Training with Covid or not – that’s the question some fitness fans ask. The American College of Sports Medicine has suggested people under 50 who experience mild or no symptoms rest for at least seven to 10 days after testing positive. Their recommendation seems to be motivated by the concern that even a mild Covid-19 infection can damage the heart and potentially cause sudden death during physical exertion.
There is little evidence to support this recommendation. Because exercise boosts the immune system, it can even help people get back from Covid faster.
Viral infections, including those that cause flu and colds, are a major cause of myocarditis, inflammation of the heart muscle. The condition can cause chest pain and irregular heartbeat, although it is often asymptomatic. This makes its prevalence difficult to measure. According to some estimates, 1% to 5% of all people with acute viral infections can develop myocarditis.
Yet sudden death from myocarditis during physical activity appears to be rare. A study from 1980 to 2006 documented 41 sudden deaths in young athletes (under the age of 40) associated with myocarditis – one tenth as many as from blunt trauma.
Some experts feared that Covid-19 would increase the risk of heart disease in otherwise young and healthy people. A study early in the pandemic from Germany reported signs of myocarditis in 60% of Covid-19 patients, including some with relatively mild illness. But criticism of the study’s design and data errors led to more studies, and recent studies have mostly been reassuring.
In one study, heart tests were performed on 789 professional athletes (football, baseball, basketball, soccer, and hockey) with previous infections, most of whom had mild or no Covid symptoms. Only five (0.6%) had inflammation of myocardial infarction – consistent with estimates of other viral infections – and all had symptoms that researchers said “exceeded empirical definitions of mild COVID-19 disease” such as cough, fatigue or loss of taste.
In another study, only 0.7% of 3,018 college athletes tested positive for Covid had abnormal heart test results that researchers thought were certain, likely, or possibly associated with the virus. (Extremely healthy athletes are known to have “rebuilt” hearts that can cause abnormal findings on heart tests. This makes it difficult for cardiologists to tell if the abnormalities are due to the virus.)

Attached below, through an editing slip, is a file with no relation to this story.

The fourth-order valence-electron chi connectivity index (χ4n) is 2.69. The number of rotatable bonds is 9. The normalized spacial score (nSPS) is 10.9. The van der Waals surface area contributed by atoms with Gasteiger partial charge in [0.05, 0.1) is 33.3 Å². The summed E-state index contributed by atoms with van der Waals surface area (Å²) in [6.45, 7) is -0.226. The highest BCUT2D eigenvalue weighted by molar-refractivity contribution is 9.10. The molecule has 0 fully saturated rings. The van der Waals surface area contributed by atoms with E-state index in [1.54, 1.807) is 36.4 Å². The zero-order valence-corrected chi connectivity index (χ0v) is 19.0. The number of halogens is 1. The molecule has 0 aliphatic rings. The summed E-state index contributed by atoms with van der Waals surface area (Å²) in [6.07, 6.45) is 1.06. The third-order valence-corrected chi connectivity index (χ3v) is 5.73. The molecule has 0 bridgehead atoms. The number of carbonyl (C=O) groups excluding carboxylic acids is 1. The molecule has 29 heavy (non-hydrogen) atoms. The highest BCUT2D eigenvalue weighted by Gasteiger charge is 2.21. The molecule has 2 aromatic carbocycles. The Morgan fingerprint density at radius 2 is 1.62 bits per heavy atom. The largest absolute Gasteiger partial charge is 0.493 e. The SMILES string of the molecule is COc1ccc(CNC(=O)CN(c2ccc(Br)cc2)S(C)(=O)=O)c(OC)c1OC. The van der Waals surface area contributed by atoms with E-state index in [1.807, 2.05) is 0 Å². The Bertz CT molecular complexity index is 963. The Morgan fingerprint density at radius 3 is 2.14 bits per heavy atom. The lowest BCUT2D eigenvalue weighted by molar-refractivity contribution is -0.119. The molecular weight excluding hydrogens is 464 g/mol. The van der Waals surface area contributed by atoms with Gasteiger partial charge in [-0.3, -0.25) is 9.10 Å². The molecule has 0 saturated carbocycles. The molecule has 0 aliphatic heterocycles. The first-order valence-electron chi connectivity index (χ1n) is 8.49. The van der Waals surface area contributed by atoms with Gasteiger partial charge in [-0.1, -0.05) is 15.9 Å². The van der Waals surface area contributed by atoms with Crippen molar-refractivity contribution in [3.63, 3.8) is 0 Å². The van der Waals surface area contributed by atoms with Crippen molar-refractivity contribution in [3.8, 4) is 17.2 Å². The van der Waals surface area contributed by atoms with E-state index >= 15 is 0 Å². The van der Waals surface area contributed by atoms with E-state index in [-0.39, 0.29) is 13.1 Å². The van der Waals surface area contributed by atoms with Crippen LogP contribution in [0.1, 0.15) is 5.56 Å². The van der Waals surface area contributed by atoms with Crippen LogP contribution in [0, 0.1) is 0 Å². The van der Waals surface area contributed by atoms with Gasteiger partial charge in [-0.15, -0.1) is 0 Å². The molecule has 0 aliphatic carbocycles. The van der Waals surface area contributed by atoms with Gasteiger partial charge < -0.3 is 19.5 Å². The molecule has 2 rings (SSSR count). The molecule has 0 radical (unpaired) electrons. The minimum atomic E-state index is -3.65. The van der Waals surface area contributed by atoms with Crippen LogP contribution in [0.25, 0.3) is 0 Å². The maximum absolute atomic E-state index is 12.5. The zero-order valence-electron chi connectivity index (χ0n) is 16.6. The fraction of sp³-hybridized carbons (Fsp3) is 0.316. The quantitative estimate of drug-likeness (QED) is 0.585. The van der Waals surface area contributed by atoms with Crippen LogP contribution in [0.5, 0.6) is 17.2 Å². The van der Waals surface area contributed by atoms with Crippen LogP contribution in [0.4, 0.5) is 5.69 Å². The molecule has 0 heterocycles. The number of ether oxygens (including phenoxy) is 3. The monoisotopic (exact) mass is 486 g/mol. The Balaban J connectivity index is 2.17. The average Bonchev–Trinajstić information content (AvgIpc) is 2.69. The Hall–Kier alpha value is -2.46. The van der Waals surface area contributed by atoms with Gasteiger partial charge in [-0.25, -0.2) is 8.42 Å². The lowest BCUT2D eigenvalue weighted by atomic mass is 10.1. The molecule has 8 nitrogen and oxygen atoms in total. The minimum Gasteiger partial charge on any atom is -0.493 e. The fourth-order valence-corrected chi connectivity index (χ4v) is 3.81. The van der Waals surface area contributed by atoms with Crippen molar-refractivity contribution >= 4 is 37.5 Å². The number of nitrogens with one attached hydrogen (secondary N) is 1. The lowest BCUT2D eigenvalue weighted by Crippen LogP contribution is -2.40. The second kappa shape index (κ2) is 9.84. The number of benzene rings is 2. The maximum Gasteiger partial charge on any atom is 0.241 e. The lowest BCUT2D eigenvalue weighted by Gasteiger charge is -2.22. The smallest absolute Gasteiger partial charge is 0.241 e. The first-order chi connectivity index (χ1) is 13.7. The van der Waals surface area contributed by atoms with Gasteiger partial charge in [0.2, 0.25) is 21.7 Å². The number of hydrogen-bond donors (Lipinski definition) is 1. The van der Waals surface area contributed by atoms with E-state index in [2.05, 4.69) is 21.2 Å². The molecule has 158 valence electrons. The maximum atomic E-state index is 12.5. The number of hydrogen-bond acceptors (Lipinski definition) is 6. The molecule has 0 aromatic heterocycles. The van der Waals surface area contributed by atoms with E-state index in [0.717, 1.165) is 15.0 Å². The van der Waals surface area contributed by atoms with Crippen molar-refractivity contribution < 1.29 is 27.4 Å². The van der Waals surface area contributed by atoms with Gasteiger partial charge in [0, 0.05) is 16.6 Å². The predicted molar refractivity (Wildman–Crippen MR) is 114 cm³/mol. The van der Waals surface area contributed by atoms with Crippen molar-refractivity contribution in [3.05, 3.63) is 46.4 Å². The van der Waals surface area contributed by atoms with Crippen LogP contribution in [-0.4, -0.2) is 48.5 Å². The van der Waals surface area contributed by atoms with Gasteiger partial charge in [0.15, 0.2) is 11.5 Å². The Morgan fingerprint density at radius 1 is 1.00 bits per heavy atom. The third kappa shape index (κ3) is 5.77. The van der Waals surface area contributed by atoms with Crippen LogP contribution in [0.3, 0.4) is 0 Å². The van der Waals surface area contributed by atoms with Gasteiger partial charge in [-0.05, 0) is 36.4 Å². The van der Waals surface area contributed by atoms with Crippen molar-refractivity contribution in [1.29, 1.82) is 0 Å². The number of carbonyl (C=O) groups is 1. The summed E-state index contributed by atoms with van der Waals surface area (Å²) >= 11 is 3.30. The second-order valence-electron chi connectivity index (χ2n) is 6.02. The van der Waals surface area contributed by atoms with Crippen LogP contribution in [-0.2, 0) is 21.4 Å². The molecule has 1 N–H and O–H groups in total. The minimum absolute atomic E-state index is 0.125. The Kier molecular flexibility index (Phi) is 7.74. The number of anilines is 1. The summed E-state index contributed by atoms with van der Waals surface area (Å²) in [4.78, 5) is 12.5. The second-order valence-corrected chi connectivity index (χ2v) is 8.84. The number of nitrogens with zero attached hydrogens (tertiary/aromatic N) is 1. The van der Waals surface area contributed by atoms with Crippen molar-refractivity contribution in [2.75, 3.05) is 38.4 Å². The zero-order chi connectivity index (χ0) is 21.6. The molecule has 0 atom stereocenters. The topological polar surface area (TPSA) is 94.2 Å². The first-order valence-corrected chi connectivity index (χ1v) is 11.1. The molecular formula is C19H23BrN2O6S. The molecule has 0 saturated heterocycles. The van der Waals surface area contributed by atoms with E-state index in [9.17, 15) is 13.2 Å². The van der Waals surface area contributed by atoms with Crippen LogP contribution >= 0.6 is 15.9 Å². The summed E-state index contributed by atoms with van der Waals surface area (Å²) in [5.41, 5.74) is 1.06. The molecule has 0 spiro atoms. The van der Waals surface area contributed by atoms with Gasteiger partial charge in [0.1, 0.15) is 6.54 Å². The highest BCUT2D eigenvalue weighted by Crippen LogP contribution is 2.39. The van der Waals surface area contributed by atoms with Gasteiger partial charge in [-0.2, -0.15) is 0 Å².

A third study involving 3,597 college athletes who had tested positive with symptoms ranging from none to chest pain and short width showed that only 1.2% experienced symptoms that lasted for more than three weeks. Only 4% experienced heart or lung-related symptoms when they returned to exercise. Yet the vast majority of those who underwent multiple tests showed no signs of heart damage from Covid-19, and it is normal to experience fatigue or shortness of breath when returning to exercise after a flu-like illness.
Surveys of young competitive athletes are easier to perform than on the general population, and they may not be 100% useful for recreational athletes. Still, they show that otherwise healthy and fit people receiving Covid are unlikely to suffer from heart complications.
A recent study by UK health workers showed that those who had mild or no Covid symptoms were no more likely to have heart abnormalities on test six months after infection than those who had not been infected. “This study shows that in healthy people, measured cardiovascular abnormalities are common but not more common in those who had had mild SARS-CoV-2 6 months earlier compared to those who did not,” the researchers found.
The seven- to 10-day rest recommendation seems to be as arbitrary as the six-foot social distance from early in the pandemic. Most people who do not know they have Covid will not follow it anyway.
“There is very little good quality data on the resumption of training after Covid,” said Gabriel Vorobiof, a cardiologist at UCLA, in an email. “At one point, there was a lot of controversy when a few cardiac MRI papers showed some potential regarding heart findings after Covid.” However, as the studies did not include a control group for comparison – such as athletes or young people without Covid receiving an MRI – he says that “the findings were later rejected as associations, not necessarily causal relationships.”
He adds: “I have seen quite a few young athletes who have demanded ‘heart approval’ from their sports club after having uncomplicated Covid before resuming their respective sports, many of which were non-competitive. The need to cleanse a young person after an asymptomatic viral disease, like many things during this pandemic, seems to be an overreaction based on little if any science. “
Doctors generally advise people with colds to exercise, but should listen to their body. This seems like sensible advice to otherwise healthy people with mild Covid. “However, if symptoms of chest pain or discomfort, dizziness or palpitations occur, one should stop and seek medical attention,” says Dr. Vorobiof.
Exercise has been shown to protect people from other viral infections, including influenza, herpes, Epstein-Barr and the common cold, and to improve the immune response to vaccinations. Each workout mobilizes billions of immune cells, especially the T cells that circulate, identify, and kill virus-infected cells. Exercise also reduces the level of the stress hormone cortisol, which degrades the white blood cells and increases inflammation.
While people are learning to live with Covid, there is no reason why they should not also practice with it.
Ms. Finley is a member of the magazine’s editorial board.
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